21 January 2016
When the water of the River Tiber proved insufficient for Rome's growing population, the ingenious ancients had to improvise. As they couldn't move their city to a water source they decided to bring the water source to them.
At the end of the fourth century BC, around 312 BC, several aqueducts were constructed which carried water from nearby springs to all parts of the expanding city. Running ever downwards at a finely measured gradient, the water borne by these aqueducts fed private homes and public fountains, providing the city with a fresh water supply.
Walks Inside Rome has written this article to share the story of these aqueducts and how they revolutionized the city.
The Anio Novus Aqueduct was built by the emperor Caligula in 38 AD to bring the waters from the river Aniene to Rome's Porta Maggiore. This aqueduct had the longest route from its source to Rome and intersects with another aqueduct: the Aqua Claudia.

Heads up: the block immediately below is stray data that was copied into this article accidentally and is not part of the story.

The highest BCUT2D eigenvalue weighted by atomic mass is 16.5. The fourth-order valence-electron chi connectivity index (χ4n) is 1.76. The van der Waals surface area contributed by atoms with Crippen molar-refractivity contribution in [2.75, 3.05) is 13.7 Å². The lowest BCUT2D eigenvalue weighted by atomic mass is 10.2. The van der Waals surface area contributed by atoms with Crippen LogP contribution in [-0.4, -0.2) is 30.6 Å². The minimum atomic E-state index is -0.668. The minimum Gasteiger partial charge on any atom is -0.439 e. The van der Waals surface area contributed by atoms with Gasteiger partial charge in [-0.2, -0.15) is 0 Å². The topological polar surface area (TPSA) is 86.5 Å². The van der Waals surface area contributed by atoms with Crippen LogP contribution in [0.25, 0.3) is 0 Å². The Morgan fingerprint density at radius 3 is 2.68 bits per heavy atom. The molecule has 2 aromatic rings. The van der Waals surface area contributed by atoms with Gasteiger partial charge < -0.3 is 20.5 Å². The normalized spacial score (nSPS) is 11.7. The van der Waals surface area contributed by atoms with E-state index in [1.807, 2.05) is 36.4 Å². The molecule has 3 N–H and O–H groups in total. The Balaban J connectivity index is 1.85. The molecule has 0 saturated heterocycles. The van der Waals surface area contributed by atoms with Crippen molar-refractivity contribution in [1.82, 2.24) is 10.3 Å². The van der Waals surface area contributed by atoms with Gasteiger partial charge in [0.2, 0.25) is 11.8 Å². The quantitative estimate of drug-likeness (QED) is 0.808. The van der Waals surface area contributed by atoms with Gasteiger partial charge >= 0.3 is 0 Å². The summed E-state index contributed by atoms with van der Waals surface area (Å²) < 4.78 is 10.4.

The Appio Claudio was the ancient city's eighth aqueduct built in Rome and one of the most important. Drawing its water from two different sources, it extended for a staggering 45 miles. The remains of the Appio Claudio aqueduct consist of monumental arches of stone, red tuff and travertine.
Constructed to feed the enormous Villa of the Quintili, which was so big that when workers unearthed it they believed they'd discovered another city, the Aqueduct of the Quintilifed the villa's many fountains, swimming pool, and spas. It consists of just 120 arches today, stretching some 700 meters across the Capanelle neighborhood.
Built in 1583 to supply the areas of Esquiline and Quirinal hills, the Felice Aqueduct is one of Rome's more recent aqueducts. It was commissioned by Pope Sixtus V (whose real name was Felice Peretti) and it ran 15 miles from its source at the springs of Pantano Borghese to its terminus at the Quirinal's Fontana dell'Acqua Felice.
To find out more about the fountains that are fed by these aqueducts, check out are article about the most beautiful fountains of Rome.